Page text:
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Tips to secure your WordPress Website

WordPress is the most popular blogging and CMS system on the Internet which makes it a target for hackers. Having a WordPress site means that you have to take some extra efforts in order to protect your and your user's data. Here is a summary of the best practices for securing a WordPress, that will help you do that. It is important to mention that these measures don't guarantee a 100% protection against hacking attempts, mostly because a 100% secure website doesn't exist, but they will protect you against the majority of attacks.

 

Step 1)  Keep your WordPress site and plugins up-to-date

In most cases, WordPress blogs are compromised because their core files and/or plugin are outdated; outdated files are traceable and it’s an open invitation to hackers. Everything is working just fine, why should I touch plugins? Easy Updates Manager — WordPress Plugin Can be a good place to start as non-native Upgrade.

The same reason you’d updating any other software — even more so with themes and plugins — because they don’t necessarily go through the same vetting and testing as WordPress core.  

Step 2)   Protect your WordPress Admin Area

It is important to restrict the access to your WordPress admin area only to people that actually need access to it. If your site does not support registration or front-end content creation, your visitors should not be able to access your /wp-admin/ folder or the wp-login.php file. The best you can do is to get our home IP address (you can use a site like whatismyip.com for that) and add these lines to the .htaccess file in your WordPress admin folder replacing xx.xx.xx.xxx with your IP address.

 # ----------- YOU MUST HAVE   ------------ #
<Files wp-login.php>
order deny,allow
Deny from all
Allow from xx.xx.xx.xxx
</Files>

# ----------- Recommended as follows to /wp-admin directory  ------------ #

AuthUserFile /dev/null
AuthGroupFile /dev/null
AuthName "WordPress Admin Access Control"
AuthType Basic

<LIMIT GET>
order deny,allow
deny from all
# whitelist Syed's IP address
allow from xx.xx.xx.xxx
# whitelist ripon's IP address
allow from xx.xx.xx.xxx
# whitelist  alam's IP address
allow from xx.xx.xx.xxx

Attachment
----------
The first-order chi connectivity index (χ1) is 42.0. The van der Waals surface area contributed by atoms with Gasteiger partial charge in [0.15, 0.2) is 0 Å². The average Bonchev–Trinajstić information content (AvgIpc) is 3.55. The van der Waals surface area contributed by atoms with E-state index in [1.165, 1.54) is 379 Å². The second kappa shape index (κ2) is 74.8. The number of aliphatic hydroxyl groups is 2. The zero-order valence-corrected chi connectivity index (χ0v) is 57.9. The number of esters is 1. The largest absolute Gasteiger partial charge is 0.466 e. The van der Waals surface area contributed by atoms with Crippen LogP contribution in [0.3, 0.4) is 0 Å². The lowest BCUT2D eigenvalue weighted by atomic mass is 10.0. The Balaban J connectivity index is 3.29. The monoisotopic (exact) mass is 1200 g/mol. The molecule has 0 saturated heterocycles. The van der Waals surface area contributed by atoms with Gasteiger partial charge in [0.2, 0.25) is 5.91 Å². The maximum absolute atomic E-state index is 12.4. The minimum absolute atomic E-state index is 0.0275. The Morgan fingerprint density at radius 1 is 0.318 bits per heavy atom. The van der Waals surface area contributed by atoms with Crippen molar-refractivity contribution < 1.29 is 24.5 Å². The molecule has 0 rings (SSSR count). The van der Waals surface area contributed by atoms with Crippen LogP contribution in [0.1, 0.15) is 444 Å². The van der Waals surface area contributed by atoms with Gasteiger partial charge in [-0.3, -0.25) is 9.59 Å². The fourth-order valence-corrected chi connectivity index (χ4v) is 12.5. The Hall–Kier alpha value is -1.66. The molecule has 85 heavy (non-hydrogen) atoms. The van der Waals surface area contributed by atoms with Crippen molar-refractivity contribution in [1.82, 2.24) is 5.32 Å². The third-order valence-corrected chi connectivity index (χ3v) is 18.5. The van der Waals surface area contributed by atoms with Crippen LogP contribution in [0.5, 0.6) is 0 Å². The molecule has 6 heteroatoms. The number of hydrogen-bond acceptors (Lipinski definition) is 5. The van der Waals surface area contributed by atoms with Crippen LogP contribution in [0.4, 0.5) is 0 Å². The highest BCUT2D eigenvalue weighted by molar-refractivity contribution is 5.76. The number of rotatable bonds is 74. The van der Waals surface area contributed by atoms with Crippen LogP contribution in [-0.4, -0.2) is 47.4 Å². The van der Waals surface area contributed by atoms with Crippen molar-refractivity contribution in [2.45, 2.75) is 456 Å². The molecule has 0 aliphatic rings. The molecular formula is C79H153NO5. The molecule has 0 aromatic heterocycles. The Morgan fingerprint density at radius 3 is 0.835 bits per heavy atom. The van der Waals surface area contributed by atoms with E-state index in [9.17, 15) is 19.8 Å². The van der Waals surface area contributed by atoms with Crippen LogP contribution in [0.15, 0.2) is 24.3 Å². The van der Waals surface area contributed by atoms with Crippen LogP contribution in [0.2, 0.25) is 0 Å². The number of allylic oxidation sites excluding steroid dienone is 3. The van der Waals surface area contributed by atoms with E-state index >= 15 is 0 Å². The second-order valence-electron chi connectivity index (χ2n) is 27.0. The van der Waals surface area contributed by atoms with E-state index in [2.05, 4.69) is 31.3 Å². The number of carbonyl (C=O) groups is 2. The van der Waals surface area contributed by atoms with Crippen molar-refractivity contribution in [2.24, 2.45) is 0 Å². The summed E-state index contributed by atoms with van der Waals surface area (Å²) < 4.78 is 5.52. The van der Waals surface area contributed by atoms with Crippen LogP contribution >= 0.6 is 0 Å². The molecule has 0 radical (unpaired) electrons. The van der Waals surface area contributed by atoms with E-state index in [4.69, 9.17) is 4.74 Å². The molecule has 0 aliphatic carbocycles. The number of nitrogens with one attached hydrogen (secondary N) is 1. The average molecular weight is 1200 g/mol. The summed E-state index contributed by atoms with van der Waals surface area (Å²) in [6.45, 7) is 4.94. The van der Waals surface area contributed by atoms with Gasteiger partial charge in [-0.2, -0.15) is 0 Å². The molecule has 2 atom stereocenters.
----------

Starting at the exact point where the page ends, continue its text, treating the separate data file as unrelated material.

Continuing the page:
# whitelist abdul's IP address
allow from xx.xx.xx.xxx
# whitelist Work IP address
allow from xx.xx.xx.xxx
</LIMIT>

In case you want to allow access to multiple computers (like your office, home PC, laptop, etc.), simply add another Allow from xx.xxx.xxx.xxx statement on a new line.

If you want to be able to access your admin area from any IP address (for example, if you often rely on free Wi-Fi networks) restricting your admin area to a single IP address or too few IPs can be inconvenient. In such cases, we recommend that you limit the number of incorrect login attempt to your site. This way you will protect your WordPress site from brute-force attacks and people trying to guess your password. For such purposes, you can use a nice little plugin called Limit login attempts.

 

Step 3) Never use “admin” as your username

 

Earlier this year, there was a spate of brute-force attacks launched at WordPress websites across the web, consisting of repeated login attempts using the username ‘admin’, combined with a bunch of common passwords.

If you use “admin” as your username, and your password isn’t strong enough (see #3), then your site is very vulnerable to a malicious attack. It’s strongly recommended that you change your username to something less obvious.

Until version 3.0, installing WordPress automatically created a user with “admin” as the username. This was updated in version 3.0 so you can now choose your own username. Many people still use “admin” as it’s become the standard, and it’s easy to remember. Some web hosts also use auto-install scripts that still set up an ‘admin’ username by default.

Fixing this is simply a case of creating a new administrator account for yourself using a different username, logging in as that new user and deleting the original “admin” account.

If you have posts published by the “admin” account, when you delete it, you can assign all the existing posts to your new user account.

 

Step 4) Prevent direct access to PHP files : 


When WordPress loads it looks for all currently active plugins and loads the appropriate file from each active plugin’s directory. Because these PHP files are most likely located within the web server’s document root (ex: /srv/www/yourgroovydomain.com/wp-content/plugins/my-plugin/my-plugin.php with yourgroovydomain.com being the root directory), anyone can access them from a web browser or other program by going to http://yourgroovydomain.com/wp-content/plugins/my-plugin/my-plugin.php. This is bad.